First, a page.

• Open the gates, so that a righteous nation,
    • the people of Israel who through the night did not fail in their covenant with God
  • awaiting the realization [of God’s promise], may enter.
  • The creature that relied, You shall guard, [that there be] peace, peace, for they trusted in You.
  • Trust in the Lord forever, for in Yah the Lord, is the Rock of eternity.
  • For He humbled the inhabitants of the high places, the fortified city; He brings it low, he brings it low even to the earth, he makes it reach even to the dust.
  • A foot shall trample it, the feet of a poor man, the soles of the impoverished.
  • The way of the righteous that is straight-O Upright One, the path of the righteous, You shall weigh.
Recall that this quote is in the pursuit of it in the previous psalm of the end of Moab which was at the initiative of attempts to mesh Balaam and therefore the symbol of triumph on the earth to the detriment of the just.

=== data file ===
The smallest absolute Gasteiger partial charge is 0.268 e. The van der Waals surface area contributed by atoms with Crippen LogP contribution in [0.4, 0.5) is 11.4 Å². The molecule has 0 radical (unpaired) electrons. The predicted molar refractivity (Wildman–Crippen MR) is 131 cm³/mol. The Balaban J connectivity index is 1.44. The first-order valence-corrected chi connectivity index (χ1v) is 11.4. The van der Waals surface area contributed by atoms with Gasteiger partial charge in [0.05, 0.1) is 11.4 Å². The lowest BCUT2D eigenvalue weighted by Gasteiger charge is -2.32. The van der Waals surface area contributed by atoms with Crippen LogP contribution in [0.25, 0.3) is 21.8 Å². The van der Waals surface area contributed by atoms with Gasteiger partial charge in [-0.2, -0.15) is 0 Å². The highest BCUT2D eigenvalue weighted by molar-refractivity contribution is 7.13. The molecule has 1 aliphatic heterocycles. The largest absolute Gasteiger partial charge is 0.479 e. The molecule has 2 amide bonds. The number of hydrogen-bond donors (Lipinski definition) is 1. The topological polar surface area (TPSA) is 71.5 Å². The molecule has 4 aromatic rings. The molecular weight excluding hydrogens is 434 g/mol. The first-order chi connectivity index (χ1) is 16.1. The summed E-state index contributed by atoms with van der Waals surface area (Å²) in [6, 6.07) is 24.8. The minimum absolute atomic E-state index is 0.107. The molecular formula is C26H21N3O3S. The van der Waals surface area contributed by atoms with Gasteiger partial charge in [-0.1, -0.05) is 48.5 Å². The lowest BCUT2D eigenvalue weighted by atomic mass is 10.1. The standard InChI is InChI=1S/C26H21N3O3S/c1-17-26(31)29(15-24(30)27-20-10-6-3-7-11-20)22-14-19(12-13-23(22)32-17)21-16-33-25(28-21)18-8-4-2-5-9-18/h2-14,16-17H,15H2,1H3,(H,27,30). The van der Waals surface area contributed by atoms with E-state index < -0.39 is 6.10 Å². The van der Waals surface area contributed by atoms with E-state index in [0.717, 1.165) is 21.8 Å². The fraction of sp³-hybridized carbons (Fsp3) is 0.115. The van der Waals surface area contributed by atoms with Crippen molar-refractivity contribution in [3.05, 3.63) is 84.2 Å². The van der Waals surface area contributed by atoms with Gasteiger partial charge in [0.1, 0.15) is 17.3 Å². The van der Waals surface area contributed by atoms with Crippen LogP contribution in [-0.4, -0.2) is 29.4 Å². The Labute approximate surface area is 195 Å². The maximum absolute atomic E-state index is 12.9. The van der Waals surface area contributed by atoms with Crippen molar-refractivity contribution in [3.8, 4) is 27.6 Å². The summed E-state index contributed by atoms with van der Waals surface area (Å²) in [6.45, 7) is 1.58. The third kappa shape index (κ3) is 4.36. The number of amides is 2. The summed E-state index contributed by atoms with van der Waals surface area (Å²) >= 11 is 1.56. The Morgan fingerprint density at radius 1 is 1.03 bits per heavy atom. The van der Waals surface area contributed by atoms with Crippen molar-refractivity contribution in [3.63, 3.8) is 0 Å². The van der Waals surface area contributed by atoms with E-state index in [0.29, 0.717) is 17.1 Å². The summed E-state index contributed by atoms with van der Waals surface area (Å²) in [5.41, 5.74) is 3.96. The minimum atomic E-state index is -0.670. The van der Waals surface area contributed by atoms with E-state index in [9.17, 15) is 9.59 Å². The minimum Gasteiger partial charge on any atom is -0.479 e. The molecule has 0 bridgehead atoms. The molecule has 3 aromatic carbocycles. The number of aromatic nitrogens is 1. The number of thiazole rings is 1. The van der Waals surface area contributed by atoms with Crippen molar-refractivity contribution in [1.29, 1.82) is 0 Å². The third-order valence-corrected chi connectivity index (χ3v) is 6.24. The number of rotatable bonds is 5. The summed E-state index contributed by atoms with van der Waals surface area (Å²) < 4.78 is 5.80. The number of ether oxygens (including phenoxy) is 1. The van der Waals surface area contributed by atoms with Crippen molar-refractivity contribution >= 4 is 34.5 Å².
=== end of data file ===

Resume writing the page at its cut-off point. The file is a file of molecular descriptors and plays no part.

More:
Wicked who seems to triumph during these generations of curses as Isaiah pursues after evoking the expected dawn:


  • Shall [3] the wicked be favored-who did not learn righteousness? In the land of uprightness he deals unjustly, and he does not see the pride of the Lord.
The rest of Isaiah’s prophecy then echoes the end of Psalm 10:
  • A vile [4] person shall no longer be called generous, nor shall a deceitful person be said to be noble.
  • For a vile person speaks villainly, and his heart works iniquity, to practice flattery, and to speak lies about the Lord, to empty the soul of the hungry, and the drink of the thirsty he causes to fail.